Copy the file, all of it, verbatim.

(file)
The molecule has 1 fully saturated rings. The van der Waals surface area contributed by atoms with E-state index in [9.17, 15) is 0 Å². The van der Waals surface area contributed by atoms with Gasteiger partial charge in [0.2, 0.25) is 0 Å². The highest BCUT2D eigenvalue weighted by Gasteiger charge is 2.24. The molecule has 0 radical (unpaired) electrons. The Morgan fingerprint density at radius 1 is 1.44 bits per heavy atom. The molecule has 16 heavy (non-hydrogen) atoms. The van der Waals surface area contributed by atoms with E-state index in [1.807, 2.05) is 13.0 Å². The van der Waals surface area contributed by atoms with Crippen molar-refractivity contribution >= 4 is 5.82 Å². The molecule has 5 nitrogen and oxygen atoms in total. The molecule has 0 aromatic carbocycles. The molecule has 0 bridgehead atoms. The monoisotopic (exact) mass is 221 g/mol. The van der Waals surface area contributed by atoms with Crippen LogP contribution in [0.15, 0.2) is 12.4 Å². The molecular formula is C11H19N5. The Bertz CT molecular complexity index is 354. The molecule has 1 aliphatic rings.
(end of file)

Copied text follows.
The molecule has 1 fully saturated rings. The van der Waals surface area contributed by atoms with E-state index in [9.17, 15) is 0 Å². The van der Waals surface area contributed by atoms with Gasteiger partial charge in [0.2, 0.25) is 0 Å². The highest BCUT2D eigenvalue weighted by Gasteiger charge is 2.24. The molecule has 0 radical (unpaired) electrons. The Morgan fingerprint density at radius 1 is 1.44 bits per heavy atom. The molecule has 16 heavy (non-hydrogen) atoms. The van der Waals surface area contributed by atoms with E-state index in [1.807, 2.05) is 13.0 Å². The van der Waals surface area contributed by atoms with Crippen molar-refractivity contribution >= 4 is 5.82 Å². The molecule has 5 nitrogen and oxygen atoms in total. The molecule has 0 aromatic carbocycles. The molecule has 0 bridgehead atoms. The monoisotopic (exact) mass is 221 g/mol. The van der Waals surface area contributed by atoms with Crippen LogP contribution in [0.15, 0.2) is 12.4 Å². The molecular formula is C11H19N5. The Bertz CT molecular complexity index is 354. The molecule has 1 aliphatic rings.